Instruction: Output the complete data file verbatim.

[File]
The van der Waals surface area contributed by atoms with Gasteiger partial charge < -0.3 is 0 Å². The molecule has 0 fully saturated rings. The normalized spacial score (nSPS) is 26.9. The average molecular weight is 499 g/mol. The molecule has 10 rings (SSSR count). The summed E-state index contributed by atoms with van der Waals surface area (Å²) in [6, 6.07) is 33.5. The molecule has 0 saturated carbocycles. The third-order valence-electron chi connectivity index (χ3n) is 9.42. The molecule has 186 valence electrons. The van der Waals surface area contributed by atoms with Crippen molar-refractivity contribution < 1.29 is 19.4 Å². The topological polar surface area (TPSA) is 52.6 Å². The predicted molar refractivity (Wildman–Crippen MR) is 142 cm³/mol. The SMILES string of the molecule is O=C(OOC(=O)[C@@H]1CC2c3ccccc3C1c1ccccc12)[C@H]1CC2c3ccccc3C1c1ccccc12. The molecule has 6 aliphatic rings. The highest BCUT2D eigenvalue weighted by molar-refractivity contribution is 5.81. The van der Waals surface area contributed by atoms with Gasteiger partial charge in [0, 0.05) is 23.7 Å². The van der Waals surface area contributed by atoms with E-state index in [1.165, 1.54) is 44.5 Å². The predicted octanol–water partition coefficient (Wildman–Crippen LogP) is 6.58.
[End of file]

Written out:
The van der Waals surface area contributed by atoms with Gasteiger partial charge < -0.3 is 0 Å². The molecule has 0 fully saturated rings. The normalized spacial score (nSPS) is 26.9. The average molecular weight is 499 g/mol. The molecule has 10 rings (SSSR count). The summed E-state index contributed by atoms with van der Waals surface area (Å²) in [6, 6.07) is 33.5. The molecule has 0 saturated carbocycles. The third-order valence-electron chi connectivity index (χ3n) is 9.42. The molecule has 186 valence electrons. The van der Waals surface area contributed by atoms with Crippen molar-refractivity contribution < 1.29 is 19.4 Å². The topological polar surface area (TPSA) is 52.6 Å². The predicted molar refractivity (Wildman–Crippen MR) is 142 cm³/mol. The SMILES string of the molecule is O=C(OOC(=O)[C@@H]1CC2c3ccccc3C1c1ccccc12)[C@H]1CC2c3ccccc3C1c1ccccc12. The molecule has 6 aliphatic rings. The highest BCUT2D eigenvalue weighted by molar-refractivity contribution is 5.81. The van der Waals surface area contributed by atoms with Gasteiger partial charge in [0, 0.05) is 23.7 Å². The van der Waals surface area contributed by atoms with E-state index in [1.165, 1.54) is 44.5 Å². The predicted octanol–water partition coefficient (Wildman–Crippen LogP) is 6.58.